Album review

Alice Cooper :
The Eyes Of Alice Cooper

Spitfire Records

Alice Cooper : The Eyes Of Alice Cooper Everyone from Marilyn Manson to The Darkness' Justin Hawkins owes something to Alice Cooper - the original hard-drinking, glam-punk shock rocker who scandalised parents back in the velvet goldmine '70s.
    For all his panache, Alice was always more of a borrower than an originator. His old hits like School's Out and Elected scrounged from straight rock bands like The Who, leavening their no-nonsense energy with louche theatrical outrage - and plenty of slap. Even the spectacle was appropriated - classic grand guignol skilfully mixed with a touch of Satanism by way of Black Sabbath and Led Zeppelin.
    Fun with boa constrictors and staged mock executions got Alice the requisite column inches - but it was Vincent Furnier, the man behind the moniker, who was really dicing with death by alcoholism. A lengthy stay in rehab set him up for a rejigged career in the '80s and '90s, and collaborations with everyone from virtuoso axemen Steve Vai and Joe Satriani to grunge metal legend Chris Cornell. Like similarly grizzled survivor Iggy Pop, Alice chose his material well and never lost his sense of style.

So what’s the old warhorse up to now? Well, The Eyes Of Alice Cooper couldn't be any further from something like 1994's concept album The Last Temptation. Always one with an eye for current trends, Alice has gone back to the garage and is neatly playing The White Stripes and The Strokes at their own lo-tech game.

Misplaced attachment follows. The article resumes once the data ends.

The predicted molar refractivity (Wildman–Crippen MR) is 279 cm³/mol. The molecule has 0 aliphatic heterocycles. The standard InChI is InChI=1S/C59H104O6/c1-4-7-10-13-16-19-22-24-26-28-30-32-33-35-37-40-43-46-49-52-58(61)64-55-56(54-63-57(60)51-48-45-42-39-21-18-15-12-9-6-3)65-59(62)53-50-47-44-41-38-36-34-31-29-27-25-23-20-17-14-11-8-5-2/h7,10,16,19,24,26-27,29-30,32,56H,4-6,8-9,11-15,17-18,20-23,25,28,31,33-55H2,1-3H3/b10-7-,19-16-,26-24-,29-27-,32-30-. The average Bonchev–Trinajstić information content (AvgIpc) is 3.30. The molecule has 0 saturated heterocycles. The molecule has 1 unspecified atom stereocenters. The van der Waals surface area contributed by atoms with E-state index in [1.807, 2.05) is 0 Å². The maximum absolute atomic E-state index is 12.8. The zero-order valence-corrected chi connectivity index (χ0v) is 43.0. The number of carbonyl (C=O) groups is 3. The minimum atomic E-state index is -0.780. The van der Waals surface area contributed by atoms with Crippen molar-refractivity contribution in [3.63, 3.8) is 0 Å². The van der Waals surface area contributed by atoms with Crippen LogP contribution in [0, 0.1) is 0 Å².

Recording more or less live in a makeshift studio in North Hollywood, he sounds like a man having the time of his life - rawking out like the Foo Fighters in Spirits Rebellious, coming close to pathos in spooky ballad This House Is Haunted, taking the piss out of the, er, creative process in The Song That Didn't Rhyme and relentlessly satirising his glam past in the Suzi Quatro-esque Detroit City: "Me and Iggy were jammin' with Ziggy and kickin' with the MC5 . . . the Kid was in his crib and Shady wore a bib . . ."

The Darkness are currently cleaning up on both sides of the pond, and that's fair enough - their joke was worth making, and for the moment, the world's busy splitting its sides. But Alice brings you rock excess with a wry grin on its face - subtler, more experienced, and ultimately, much more satisfying.

:: Clare O'Brien

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